The contents of the collection divide into three sections, of which the first is the largest:
- 1. Parsonage-house files, known as Dv files. These chiefly relate to the quinquennial inspections of parsonage houses carried out bymembers of the architectural practice of Hayton, Lee & Braddock in their role as Durham diocesan surveyors. There is also a little material relating to the involvement of the practice in the rebuilding of some old parsonage houses and thebuilding of some new ones. Many files relate to houses which no longer serve as parsonage houses, over half of the old parsonage houses in the diocese having now been sold. The practice appears to have produced at least one file for every parish inthe diocese of Durham. The contents of the files include correspondence, specifications, reports, accounts, plans and a few drawings and photographs. Most drawings have been retained by the practice. The date range covered is ca.1931-1989.
- 2. Church files, known as Dch files. Members of the practice have also acted as Durham diocesan architects, carrying out quinquennial inspections of churches in the diocese of Durham. In 1991-1992, the practice was involved with over 100churches, although this number will gradually decline since it subsequently became diocesan policy to spread this work between various firms of architects. The practice has deposited the files relating to churches for which it is no longerresponsible. In addition to churches a few files deal with other ecclesiastical building works, relating for instance to chapels, church halls and churchyards and car parks. The contents of the files are similar to those of the parsonage-housefiles. Again drawings have generally been retained by the practice. The date range covered is ca.1934-1991.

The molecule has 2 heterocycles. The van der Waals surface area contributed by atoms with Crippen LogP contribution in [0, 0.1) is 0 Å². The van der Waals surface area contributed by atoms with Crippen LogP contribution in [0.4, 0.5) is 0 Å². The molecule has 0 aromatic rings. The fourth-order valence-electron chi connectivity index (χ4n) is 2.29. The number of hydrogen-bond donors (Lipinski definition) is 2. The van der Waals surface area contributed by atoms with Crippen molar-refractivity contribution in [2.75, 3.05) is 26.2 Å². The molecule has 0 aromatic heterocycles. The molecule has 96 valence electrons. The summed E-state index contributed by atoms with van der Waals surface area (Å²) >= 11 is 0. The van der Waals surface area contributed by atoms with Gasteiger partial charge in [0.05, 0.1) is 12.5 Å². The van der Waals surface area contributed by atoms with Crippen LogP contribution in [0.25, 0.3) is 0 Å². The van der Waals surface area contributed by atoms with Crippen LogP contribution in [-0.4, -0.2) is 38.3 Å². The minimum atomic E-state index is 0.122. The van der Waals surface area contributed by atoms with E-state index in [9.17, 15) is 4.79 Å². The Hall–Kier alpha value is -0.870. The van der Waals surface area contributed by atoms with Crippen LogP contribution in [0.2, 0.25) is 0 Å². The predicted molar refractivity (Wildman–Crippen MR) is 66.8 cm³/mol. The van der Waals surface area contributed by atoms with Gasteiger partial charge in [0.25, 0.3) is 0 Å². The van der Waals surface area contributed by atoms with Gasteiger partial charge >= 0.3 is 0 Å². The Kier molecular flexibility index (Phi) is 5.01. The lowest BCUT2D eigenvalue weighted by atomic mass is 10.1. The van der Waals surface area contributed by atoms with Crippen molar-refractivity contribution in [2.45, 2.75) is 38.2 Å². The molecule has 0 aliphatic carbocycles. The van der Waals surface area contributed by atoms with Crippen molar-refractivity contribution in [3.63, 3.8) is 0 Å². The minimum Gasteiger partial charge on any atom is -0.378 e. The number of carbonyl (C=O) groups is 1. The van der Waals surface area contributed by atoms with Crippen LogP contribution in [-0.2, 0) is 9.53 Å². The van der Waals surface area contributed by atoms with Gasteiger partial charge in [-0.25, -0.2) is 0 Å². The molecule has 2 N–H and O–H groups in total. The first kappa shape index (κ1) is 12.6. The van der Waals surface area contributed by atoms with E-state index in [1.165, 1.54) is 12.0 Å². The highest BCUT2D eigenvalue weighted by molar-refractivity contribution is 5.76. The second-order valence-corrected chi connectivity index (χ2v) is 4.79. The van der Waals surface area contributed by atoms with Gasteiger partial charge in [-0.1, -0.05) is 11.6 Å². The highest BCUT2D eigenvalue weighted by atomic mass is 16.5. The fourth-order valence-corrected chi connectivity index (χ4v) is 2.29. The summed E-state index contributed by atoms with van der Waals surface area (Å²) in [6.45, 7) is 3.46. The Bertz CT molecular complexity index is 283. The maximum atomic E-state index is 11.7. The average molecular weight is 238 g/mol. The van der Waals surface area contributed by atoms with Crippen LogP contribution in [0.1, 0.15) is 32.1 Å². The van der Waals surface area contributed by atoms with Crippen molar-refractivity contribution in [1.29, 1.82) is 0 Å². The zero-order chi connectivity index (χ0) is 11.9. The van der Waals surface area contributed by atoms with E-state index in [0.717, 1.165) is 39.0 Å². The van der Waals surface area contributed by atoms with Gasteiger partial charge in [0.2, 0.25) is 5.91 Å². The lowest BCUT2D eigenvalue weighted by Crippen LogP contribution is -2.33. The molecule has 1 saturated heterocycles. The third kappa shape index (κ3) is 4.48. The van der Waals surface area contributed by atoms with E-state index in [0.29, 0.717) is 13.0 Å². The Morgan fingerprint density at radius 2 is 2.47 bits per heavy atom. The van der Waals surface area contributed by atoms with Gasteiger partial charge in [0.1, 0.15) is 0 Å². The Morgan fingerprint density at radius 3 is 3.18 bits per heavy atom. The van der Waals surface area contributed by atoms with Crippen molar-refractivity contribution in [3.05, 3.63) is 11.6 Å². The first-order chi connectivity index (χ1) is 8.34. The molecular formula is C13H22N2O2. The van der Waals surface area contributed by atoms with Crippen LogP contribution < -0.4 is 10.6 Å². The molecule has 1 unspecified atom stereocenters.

- 3. Three folders of architectural plans and drawings Two of these concern Auckland Castle, Co. Durham, now the official residence of the Bishop of Durham, and associated buildings, 1938-1956 and 1952-1968, and the third contains drawings oftwo monuments in the church of Durham, St. Mary the Less, 1949, (monument to William Gregg, died 1710) and 1953 (monument to William Granville Maddison, 1879-1953).